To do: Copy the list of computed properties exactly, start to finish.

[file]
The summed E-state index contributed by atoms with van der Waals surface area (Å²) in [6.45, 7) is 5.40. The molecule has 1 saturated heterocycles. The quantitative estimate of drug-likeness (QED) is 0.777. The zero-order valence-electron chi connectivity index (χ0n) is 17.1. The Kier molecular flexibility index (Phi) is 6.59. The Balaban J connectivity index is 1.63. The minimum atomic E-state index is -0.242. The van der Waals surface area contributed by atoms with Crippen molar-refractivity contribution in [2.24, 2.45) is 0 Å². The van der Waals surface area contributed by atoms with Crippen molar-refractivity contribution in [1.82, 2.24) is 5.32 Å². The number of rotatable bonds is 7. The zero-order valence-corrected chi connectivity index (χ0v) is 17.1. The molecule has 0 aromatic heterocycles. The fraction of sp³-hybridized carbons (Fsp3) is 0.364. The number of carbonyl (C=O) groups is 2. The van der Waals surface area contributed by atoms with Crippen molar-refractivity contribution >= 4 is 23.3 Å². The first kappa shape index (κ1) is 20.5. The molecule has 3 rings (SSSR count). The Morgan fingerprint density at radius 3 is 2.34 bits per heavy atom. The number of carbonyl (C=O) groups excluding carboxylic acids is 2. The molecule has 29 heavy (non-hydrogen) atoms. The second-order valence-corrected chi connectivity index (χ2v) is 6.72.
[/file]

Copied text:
The summed E-state index contributed by atoms with van der Waals surface area (Å²) in [6.45, 7) is 5.40. The molecule has 1 saturated heterocycles. The quantitative estimate of drug-likeness (QED) is 0.777. The zero-order valence-electron chi connectivity index (χ0n) is 17.1. The Kier molecular flexibility index (Phi) is 6.59. The Balaban J connectivity index is 1.63. The minimum atomic E-state index is -0.242. The van der Waals surface area contributed by atoms with Crippen molar-refractivity contribution in [2.24, 2.45) is 0 Å². The van der Waals surface area contributed by atoms with Crippen molar-refractivity contribution in [1.82, 2.24) is 5.32 Å². The number of rotatable bonds is 7. The zero-order valence-corrected chi connectivity index (χ0v) is 17.1. The molecule has 0 aromatic heterocycles. The fraction of sp³-hybridized carbons (Fsp3) is 0.364. The number of carbonyl (C=O) groups is 2. The van der Waals surface area contributed by atoms with Crippen molar-refractivity contribution >= 4 is 23.3 Å². The first kappa shape index (κ1) is 20.5. The molecule has 3 rings (SSSR count). The Morgan fingerprint density at radius 3 is 2.34 bits per heavy atom. The number of carbonyl (C=O) groups excluding carboxylic acids is 2. The molecule has 29 heavy (non-hydrogen) atoms. The second-order valence-corrected chi connectivity index (χ2v) is 6.72.